|Publication number||US8179842 B2|
|Application number||US 12/987,775|
|Publication date||May 15, 2012|
|Filing date||Jan 10, 2011|
|Priority date||Nov 28, 2006|
|Also published as||US7869827, US20080125111, US20110103346, WO2008067062A2, WO2008067062A3|
|Publication number||12987775, 987775, US 8179842 B2, US 8179842B2, US-B2-8179842, US8179842 B2, US8179842B2|
|Inventors||Dan Durig, Arun Santharam, Robert C. Lamb|
|Original Assignee||Sprint Spectrum L.P.|
|Export Citation||BiBTeX, EndNote, RefMan|
|Patent Citations (17), Non-Patent Citations (1), Classifications (22), Legal Events (1)|
|External Links: USPTO, USPTO Assignment, Espacenet|
This application is a continuation of U.S. patent application Ser. No. 11/564,227, filed Nov. 28, 2006 and entitled “Encapsulating Upper Layers of CDMA Signaling Between a Multi-mode Device and a Signaling Gateway,” which is hereby incorporated herein by reference in its entirety.
1. Technical Field
The present invention relates to wireless communications and, more particularly, to methods and systems for serving multi-mode communication devices.
2. Description of Related Art
In a cellular wireless communication system, a mobile station communicates over the air with a Radio Access Network (RAN) according to an air interface protocol such as Code Division Multiple Access (CDMA), perhaps in conformance with one or more specifications such as IS-95 and IS-2000. The RAN in turn provides connectivity with one or more transport networks, such as the public switched telephone network (PSTN) and the Internet. To handle call setup, teardown, handoffs, and other functions, the mobile station and the RAN exchange CDMA signaling messages, such as IS-2000 signaling messages. Typically, the RAN is connected with a Mobile Switching Center (MSC), which in turn is connected with a signaling network such as a Signaling System 7 (SS7) network, over which the MSC signals with other switching points to perform call processing on behalf of the mobile station.
To place a call over the PSTN, for instance, the mobile station would, using IS-2000 as an exemplary CDMA protocol, send an IS-2000 origination message over the air to the RAN. That message or an equivalent in another protocol would then be transmitted to the MSC, providing the MSC with the calling and called numbers, among other data. The MSC would then engage in call-setup signaling, such as Integrated Services Digital Network (ISDN) User Part (ISUP) signaling, over the SS7 network, to set up the call via a switching point that serves the called party. When the called party answers, the MSC may then connect the call. Similarly, when the MSC receives a request to connect a call to the mobile station, it would typically cause the mobile station to be paged over the air, and, when the mobile station answers, connect the call. Both the paging and the call connection would typically involve IS-2000 messaging.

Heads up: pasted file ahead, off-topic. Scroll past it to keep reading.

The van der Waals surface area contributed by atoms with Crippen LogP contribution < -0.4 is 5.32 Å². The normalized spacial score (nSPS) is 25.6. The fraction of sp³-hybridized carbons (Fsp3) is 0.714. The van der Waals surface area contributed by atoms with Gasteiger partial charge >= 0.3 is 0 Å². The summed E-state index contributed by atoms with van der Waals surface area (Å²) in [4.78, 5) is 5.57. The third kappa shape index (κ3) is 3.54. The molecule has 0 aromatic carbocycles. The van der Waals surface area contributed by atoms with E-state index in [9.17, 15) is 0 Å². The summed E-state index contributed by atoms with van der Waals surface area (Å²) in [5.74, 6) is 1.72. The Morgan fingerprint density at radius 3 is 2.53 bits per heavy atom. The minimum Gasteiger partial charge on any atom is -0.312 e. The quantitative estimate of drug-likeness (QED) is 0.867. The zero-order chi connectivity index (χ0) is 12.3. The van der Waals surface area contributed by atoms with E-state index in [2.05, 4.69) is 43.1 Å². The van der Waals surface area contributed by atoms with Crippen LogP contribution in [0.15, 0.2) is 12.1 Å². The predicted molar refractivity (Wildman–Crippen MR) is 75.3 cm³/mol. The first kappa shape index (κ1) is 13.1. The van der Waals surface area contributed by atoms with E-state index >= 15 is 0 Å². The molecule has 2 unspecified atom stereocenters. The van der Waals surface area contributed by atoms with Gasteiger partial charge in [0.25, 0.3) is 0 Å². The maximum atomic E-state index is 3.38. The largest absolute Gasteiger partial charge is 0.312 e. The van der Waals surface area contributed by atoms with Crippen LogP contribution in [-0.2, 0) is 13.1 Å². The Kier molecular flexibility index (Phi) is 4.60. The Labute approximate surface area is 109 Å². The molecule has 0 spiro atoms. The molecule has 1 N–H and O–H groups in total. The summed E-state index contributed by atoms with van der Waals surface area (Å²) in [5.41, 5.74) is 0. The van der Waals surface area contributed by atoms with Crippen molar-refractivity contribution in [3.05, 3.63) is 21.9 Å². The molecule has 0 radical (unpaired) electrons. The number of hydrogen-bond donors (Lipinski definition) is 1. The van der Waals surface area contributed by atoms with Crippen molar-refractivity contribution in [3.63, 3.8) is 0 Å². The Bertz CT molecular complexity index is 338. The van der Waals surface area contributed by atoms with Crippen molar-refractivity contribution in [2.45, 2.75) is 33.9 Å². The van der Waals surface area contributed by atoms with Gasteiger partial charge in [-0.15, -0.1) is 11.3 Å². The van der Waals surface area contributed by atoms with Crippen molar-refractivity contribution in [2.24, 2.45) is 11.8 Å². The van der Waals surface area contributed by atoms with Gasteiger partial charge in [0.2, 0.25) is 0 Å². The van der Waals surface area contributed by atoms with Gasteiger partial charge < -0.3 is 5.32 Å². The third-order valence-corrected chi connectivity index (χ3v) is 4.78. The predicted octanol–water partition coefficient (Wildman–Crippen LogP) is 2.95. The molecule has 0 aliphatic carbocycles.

With the widespread growth of voice-over-IP (VoIP) technology, the industry has recently begun to introduce mobile stations—referred to herein as multi-mode devices—that are equipped to (i) operate in a CDMA mode, engaging in CDMA communications over a CDMA air interface with a RAN and (ii) operate in a Wi-Fi mode, engaging in VoIP communications in part over Wi-Fi with an access point. The VoIP communications associated with Wi-Fi mode are typically set up using Session Initiation Protocol (SIP) messaging between the device and a signaling gateway having an interface with a packet-based network and an interface with an SS7 network. The signaling gateway translates between SIP messages and SS7 messages to facilitate call processing over the SS7 network on behalf of the device.